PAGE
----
1)The Pacific is America's defensive barrier for our West Coast. Since it is a water barrier, it is defended primarily by naval and air power,by strategically located bases and by alliances with friendly powers. Nowadays, that means Australia, Japan, Taiwan,Singapore and some of the new Pacific island nations as well as our traditional bases in places like Guam. If you wish to know what happens when our Navy is cut back severely and an aggressor attacks, read up critically on the aftermath of Pearl Harbor. After the Japanese attack,there was very little between the Imperial forces and the U.S. West Coast, something they fortunately weren't aware of at the time.

2)Defensive war and 'fortress America' is a recipe for defeat. So is appeasement and a posture of weakness. This has been proven many times in history, from the Byzantines to the French with their disastrous Maginot line in WWII, and by the Israelis with the equally disastrous Bar-Lev line in 1973.

As to your other points:

The Russian military will almost certainly not get involved in Iran for the reasons I mentioned. However, I'm sure there are contingency plans at the Pentagon for this.

China also has no interest in a war over Iran for the reason I mentioned. The supply lines and the finances involved preclude this, among many other things.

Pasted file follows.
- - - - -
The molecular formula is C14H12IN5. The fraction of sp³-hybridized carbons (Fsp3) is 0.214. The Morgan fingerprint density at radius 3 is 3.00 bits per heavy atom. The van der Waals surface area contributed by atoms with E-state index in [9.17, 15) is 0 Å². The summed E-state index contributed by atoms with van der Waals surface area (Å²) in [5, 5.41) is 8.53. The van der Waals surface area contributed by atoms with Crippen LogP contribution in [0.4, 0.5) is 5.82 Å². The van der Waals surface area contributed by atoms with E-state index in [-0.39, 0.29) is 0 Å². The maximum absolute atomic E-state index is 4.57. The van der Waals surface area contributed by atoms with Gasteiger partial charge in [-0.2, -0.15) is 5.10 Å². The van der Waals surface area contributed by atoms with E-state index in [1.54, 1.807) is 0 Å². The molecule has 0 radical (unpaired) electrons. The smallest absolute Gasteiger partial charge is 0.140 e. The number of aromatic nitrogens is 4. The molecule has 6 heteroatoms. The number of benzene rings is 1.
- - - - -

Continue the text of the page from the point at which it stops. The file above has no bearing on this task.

What happened in Korea would probably have not happened had MacArthur been making the decisions then, because he understood Asia.

The Chinese have always considered the Northern areas of Korea, Vietnam, Laos and Burma as a defensive perimeter throughout their history. All their wars have been fought to keep 'barbarians' out rather than to invade new territory. Tibet was a special case since it likewise consolidated their borders, and China has some war history with Tibet as well.

Once we invaded North Korea,( under UN fiat, without a declaration of war as the Constitution mandates) the only way to curtail the Chinese military effort would have been to do pretty much what MacArthur wanted - bomb the Yalu River bridges, take out the air bases and infrastructure and warn the Chinese that getting in would involve tangling with America's nuclear arsenal. War is not a halfway measure, and peace comes from victory.

The conventional forces argument,while it has some validity, has a great deal less force today than ever before. How would five infantry divisions, however well led and equipped, fare against a single nuclear armed Hellfire missile?

And in the case of Russia and China, their forces have a significant gap in training and equipment with ours.

Finally, while we agree on energy self-sufficiency, that isn't going to end the global jihad.It just means we aren't paying for our own annihilation.